He is, therefore seen to have created an art work world of his own, due to the fact that most his work remained hidden during and after his death in the year 1980.
Clyfford Still’s art work was mainly color field painting. Most of the works that he made accessible are regarded non-figurative, and consequently non-objective. Creation and painting of formations dominated his expertise, the primary concern being to juxtapose numerous colors and surfaces to produce the formations (Demetrion 75). His independence and disregard for criticism and analysis of his work left just a few aspects of comparison between his work and those of his fellow abstract expressionism pioneers. Basically, the arrangements of his paintings were considerably less regular, unlike those of other abstract expressionists.
Thick impasto critically defines the use of paints by Clyfford Still in his art work. Layers of colors in his works were done in a way that seemed to reveal colors underneath by other layers on the painting. Subtle varieties and shimmering shades characterized Clyfford Still’s painting surfaces, with natural forms and phenomena being predominant in his work (Demetrion 94). This was unique to him as an artist, because many other painters of his times concentrated on a totally different aspect.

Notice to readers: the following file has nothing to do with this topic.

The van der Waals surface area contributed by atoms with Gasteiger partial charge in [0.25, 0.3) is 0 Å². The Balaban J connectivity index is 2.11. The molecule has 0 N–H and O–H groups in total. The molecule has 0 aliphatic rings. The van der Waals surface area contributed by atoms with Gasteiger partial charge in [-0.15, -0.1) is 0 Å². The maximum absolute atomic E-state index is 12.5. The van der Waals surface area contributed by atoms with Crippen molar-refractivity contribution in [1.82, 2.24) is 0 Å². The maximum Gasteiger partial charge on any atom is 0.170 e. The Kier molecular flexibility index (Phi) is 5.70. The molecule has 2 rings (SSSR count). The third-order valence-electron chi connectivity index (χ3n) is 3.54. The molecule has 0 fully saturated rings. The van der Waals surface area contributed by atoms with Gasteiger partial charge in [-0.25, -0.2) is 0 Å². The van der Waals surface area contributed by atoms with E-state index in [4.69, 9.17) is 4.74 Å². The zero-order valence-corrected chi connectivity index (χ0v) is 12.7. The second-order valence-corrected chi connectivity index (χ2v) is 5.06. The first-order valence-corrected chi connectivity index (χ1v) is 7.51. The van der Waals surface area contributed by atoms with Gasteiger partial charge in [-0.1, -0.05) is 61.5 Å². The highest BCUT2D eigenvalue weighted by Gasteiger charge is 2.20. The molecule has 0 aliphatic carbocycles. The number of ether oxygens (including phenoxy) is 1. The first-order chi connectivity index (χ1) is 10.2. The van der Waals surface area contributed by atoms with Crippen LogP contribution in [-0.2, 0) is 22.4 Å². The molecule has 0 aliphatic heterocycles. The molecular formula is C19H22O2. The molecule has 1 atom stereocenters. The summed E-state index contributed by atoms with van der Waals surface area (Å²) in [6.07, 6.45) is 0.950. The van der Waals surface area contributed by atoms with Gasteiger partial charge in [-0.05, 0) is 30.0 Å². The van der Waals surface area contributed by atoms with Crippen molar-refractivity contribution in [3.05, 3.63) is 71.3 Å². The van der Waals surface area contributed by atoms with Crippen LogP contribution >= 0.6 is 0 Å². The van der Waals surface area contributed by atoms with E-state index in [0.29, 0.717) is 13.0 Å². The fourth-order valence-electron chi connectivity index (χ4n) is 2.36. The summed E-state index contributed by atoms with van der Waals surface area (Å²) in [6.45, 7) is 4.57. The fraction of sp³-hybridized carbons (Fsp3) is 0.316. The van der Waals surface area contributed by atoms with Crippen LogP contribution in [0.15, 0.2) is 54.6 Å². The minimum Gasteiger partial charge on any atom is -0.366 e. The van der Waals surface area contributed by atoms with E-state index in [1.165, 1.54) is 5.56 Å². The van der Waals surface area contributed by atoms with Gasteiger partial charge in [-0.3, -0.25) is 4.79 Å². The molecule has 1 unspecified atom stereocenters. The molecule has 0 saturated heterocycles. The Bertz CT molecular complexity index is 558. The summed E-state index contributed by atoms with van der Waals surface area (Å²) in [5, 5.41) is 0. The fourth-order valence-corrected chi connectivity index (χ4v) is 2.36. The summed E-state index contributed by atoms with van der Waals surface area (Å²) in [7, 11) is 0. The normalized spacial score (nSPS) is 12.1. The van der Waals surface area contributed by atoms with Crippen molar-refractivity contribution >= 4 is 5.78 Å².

Clyfford Still imposed collection and exhibition restrictions on his paintings, making his art work hardly accessible to many people, although his 1957-D No. 1, 1957 painting remains a renowned piece of his art (Demetrion 113). Around 2400 pieces of his art work remained hidden and inaccessible until the Clyfford Still’s museum was opened in Denver. With the museum opening over twenty five years after his death, Clyfford Still’s substantial art output remained unseen for the same period. Denver, Colorado became the choice of Still’s wife as the city that would showcase Clyfford Still’s long hidden art work.